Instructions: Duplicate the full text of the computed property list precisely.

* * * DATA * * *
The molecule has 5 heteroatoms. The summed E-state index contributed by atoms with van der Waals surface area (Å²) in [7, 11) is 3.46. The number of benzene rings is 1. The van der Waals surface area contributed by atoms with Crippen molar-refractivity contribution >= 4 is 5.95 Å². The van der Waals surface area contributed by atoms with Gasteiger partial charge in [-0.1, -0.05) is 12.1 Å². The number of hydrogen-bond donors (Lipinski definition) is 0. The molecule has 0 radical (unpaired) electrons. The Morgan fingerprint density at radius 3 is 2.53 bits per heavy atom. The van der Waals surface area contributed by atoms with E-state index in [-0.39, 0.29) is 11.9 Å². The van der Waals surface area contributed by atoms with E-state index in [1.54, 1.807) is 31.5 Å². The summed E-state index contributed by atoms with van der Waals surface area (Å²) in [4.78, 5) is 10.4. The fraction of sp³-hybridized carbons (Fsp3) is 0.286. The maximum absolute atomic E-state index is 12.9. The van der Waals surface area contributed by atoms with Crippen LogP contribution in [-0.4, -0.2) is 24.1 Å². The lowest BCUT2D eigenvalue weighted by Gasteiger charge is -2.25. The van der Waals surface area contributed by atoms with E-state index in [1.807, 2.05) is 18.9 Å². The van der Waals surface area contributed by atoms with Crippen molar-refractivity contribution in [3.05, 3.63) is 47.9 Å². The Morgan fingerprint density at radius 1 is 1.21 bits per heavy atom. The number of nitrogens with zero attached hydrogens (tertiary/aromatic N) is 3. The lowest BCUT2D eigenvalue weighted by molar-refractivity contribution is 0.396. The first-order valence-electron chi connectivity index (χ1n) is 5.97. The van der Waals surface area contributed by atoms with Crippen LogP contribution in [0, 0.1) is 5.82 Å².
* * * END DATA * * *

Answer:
The molecule has 5 heteroatoms. The summed E-state index contributed by atoms with van der Waals surface area (Å²) in [7, 11) is 3.46. The number of benzene rings is 1. The van der Waals surface area contributed by atoms with Crippen molar-refractivity contribution >= 4 is 5.95 Å². The van der Waals surface area contributed by atoms with Gasteiger partial charge in [-0.1, -0.05) is 12.1 Å². The number of hydrogen-bond donors (Lipinski definition) is 0. The molecule has 0 radical (unpaired) electrons. The Morgan fingerprint density at radius 3 is 2.53 bits per heavy atom. The van der Waals surface area contributed by atoms with E-state index in [-0.39, 0.29) is 11.9 Å². The van der Waals surface area contributed by atoms with E-state index in [1.54, 1.807) is 31.5 Å². The summed E-state index contributed by atoms with van der Waals surface area (Å²) in [4.78, 5) is 10.4. The fraction of sp³-hybridized carbons (Fsp3) is 0.286. The maximum absolute atomic E-state index is 12.9. The van der Waals surface area contributed by atoms with Crippen LogP contribution in [-0.4, -0.2) is 24.1 Å². The lowest BCUT2D eigenvalue weighted by Gasteiger charge is -2.25. The van der Waals surface area contributed by atoms with E-state index in [1.807, 2.05) is 18.9 Å². The van der Waals surface area contributed by atoms with Crippen molar-refractivity contribution in [3.05, 3.63) is 47.9 Å². The Morgan fingerprint density at radius 1 is 1.21 bits per heavy atom. The number of nitrogens with zero attached hydrogens (tertiary/aromatic N) is 3. The lowest BCUT2D eigenvalue weighted by molar-refractivity contribution is 0.396. The first-order valence-electron chi connectivity index (χ1n) is 5.97. The van der Waals surface area contributed by atoms with Crippen LogP contribution in [0, 0.1) is 5.82 Å².